Last year, I was thrashing out the differences between an Octavia and the Golf.
In the final count back, the Golf won over with its price ($24,990 on the road, where the Skoda was shaping up for high twenties), smoother ride and interior. The price is long gone, but I appreciate the latter two every time I drive.
Power is plentiful enough to be fun, even though it’s the starting point in Golf’s Australian engines. The redline is at least 500 rpm away from my preferred maximum, as most of the good work is done between 4,000 and 5,500 rpm. There seems to be a diminishing return beyond that point. It’s wise for prospective buyers and current owners to keep an eye on the oil level toward the end of the service interval, as mine needed a top-up.
These days, the trip computer is good enough for me to record economy. The Golf’s official combined figure is 5.7 l/100 km, so I’m pleased with my own long term combined 5.9 l/100km. It’s been coming down progressively over the year. I use 95 or 98 fuel, whichever takes my fancy. On the occasions I fill with 98, it’s on the basis that the car might appreciate it, but it’s impossible to notice any difference in driveability in practical terms.
In busy Melbourne, the supple and quiet suspension impresses more than any gung-ho handling ability, although steering, road holding and handling are very good for its non-GTI station in life. It doesn’t have the speed bump absorption of a Falcon or Commodore, but excels once on the move. Quiet, too. I recently spent time driving a current model Citroen C4 and KIA Rondo. Getting back into the Golf, it was as though I was wearing ear plugs.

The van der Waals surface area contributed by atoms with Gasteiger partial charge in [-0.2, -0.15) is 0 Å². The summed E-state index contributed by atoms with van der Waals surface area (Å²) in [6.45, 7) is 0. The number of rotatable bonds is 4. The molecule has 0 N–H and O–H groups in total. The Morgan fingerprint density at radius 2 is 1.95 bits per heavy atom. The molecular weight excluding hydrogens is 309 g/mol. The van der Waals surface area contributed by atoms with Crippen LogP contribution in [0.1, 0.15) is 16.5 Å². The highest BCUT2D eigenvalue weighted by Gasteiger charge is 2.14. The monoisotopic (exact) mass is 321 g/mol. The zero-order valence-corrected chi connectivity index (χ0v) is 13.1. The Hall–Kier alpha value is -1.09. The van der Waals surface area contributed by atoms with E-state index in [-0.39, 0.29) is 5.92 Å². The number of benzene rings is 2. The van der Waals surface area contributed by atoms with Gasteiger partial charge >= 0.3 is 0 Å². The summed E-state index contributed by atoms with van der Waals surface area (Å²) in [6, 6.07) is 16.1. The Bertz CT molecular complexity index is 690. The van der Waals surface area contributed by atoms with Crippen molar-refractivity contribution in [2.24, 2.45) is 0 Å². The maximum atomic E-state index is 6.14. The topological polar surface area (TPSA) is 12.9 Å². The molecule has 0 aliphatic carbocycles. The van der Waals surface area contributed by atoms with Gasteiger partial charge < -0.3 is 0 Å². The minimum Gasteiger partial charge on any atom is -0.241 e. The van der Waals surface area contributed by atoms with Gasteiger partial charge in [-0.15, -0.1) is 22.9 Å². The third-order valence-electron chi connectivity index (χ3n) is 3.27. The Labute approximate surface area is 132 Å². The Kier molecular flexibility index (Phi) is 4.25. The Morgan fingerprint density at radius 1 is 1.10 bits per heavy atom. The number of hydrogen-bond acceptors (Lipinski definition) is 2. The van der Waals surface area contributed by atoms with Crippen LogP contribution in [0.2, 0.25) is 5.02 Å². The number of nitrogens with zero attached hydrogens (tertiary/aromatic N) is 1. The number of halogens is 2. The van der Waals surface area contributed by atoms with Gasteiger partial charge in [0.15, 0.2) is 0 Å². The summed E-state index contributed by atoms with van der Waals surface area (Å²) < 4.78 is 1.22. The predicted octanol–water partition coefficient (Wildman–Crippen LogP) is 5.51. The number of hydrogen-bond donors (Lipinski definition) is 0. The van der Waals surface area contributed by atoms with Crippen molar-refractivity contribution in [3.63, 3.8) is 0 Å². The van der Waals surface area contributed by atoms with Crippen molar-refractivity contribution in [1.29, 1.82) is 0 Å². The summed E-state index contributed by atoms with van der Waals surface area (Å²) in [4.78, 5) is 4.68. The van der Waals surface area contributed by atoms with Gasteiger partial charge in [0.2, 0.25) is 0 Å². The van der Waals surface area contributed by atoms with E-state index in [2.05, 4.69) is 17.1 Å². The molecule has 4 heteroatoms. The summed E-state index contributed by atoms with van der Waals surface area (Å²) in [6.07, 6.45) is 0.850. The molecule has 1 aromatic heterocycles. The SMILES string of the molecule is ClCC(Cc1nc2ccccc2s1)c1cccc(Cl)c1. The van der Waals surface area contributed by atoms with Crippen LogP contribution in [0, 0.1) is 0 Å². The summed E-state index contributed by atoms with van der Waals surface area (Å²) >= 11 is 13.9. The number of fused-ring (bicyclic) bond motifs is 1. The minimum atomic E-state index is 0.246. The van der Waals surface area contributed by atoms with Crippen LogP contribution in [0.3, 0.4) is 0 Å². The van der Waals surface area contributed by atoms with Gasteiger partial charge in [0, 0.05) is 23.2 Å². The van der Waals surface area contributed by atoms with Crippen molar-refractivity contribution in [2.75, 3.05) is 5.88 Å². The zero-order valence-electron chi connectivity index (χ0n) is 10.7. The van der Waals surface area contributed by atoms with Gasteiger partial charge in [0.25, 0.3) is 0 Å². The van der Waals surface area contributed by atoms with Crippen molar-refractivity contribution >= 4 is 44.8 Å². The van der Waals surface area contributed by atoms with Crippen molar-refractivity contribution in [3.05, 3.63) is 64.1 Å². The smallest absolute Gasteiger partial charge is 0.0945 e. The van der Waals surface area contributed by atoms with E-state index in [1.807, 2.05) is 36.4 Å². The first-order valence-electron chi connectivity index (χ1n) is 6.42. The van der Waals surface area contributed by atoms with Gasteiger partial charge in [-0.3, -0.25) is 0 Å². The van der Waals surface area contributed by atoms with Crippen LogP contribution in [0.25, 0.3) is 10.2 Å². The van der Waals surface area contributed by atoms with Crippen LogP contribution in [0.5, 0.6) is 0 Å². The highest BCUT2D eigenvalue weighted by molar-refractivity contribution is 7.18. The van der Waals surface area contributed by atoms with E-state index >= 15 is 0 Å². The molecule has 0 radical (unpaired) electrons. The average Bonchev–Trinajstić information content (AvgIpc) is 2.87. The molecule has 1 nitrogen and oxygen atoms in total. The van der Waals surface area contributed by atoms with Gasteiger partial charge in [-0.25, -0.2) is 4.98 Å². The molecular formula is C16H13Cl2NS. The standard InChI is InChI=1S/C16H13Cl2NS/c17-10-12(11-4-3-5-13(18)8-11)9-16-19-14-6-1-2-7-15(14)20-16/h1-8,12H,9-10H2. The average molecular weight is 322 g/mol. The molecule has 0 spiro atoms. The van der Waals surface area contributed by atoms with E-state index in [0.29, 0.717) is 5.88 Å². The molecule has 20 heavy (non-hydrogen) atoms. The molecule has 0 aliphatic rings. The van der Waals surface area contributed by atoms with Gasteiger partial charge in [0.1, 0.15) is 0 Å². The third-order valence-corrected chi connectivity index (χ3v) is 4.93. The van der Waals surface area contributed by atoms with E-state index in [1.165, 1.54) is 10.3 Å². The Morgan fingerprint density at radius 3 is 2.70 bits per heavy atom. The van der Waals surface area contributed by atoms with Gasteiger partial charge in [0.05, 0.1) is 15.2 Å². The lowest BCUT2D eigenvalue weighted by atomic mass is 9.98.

Inside, comfort, features and visibility all score highly. Thankfully,I had no cause to curse the air conditioning in a recent 41 degree day. That’s worth a mention, as various journalists have noted it’s a weaker system than in the Mazda 3. That may be so, but I was cool and stayed cool for two hours. The Golf’s infamous C-pillar is no impediment to visibility. Through the front and sides, it’s panoramic and the car doesn’t have the upswept side windows of some competitors. Similarly, the view through the windscreen mirror is no-nonsense rectangular, not oval shaped or a letterbox slit.
Features-wise, the stereo is crisp, Bluetooth easy and stop-start system operates whenever the car is placed in neutral. It comes to life the moment the clutch is pressed to select first. It’s clever enough to sort itself out according to what systems are running, ambient temperature, battery charge and so on. If it doesn’t want to turn itself off, such as on that drive from the airport on that 41 degree day, it jolly well won’t! The steering wheel has good 4-way adjustable range and is beautiful to hold, but there are 18 switches on the thing that will never be learnt properly. The switches partly control what’s viewed on the multi-function display in the instrument panel and there lots of duplication between that and the main display in the dash centre. VW could have saved the duplication and given us back some of the nice things that have disappeared, such as the window visors that telescope back to the B-pillar when turned to the side.
If there are any things that I’d like to see in a refreshed mid-life update, it might be better choice of colour and trim, an illuminated ignition barrel and those magic telescoping visors.
The first service rocks around soon with 11,000 kms on the odo. I might be asking the boys to have a look at a sticky button on the sunglasses holder and a left rear door trim that became vocal on courser chip at high speed on a recent run to the Great Ocean Road and back, but that’s all.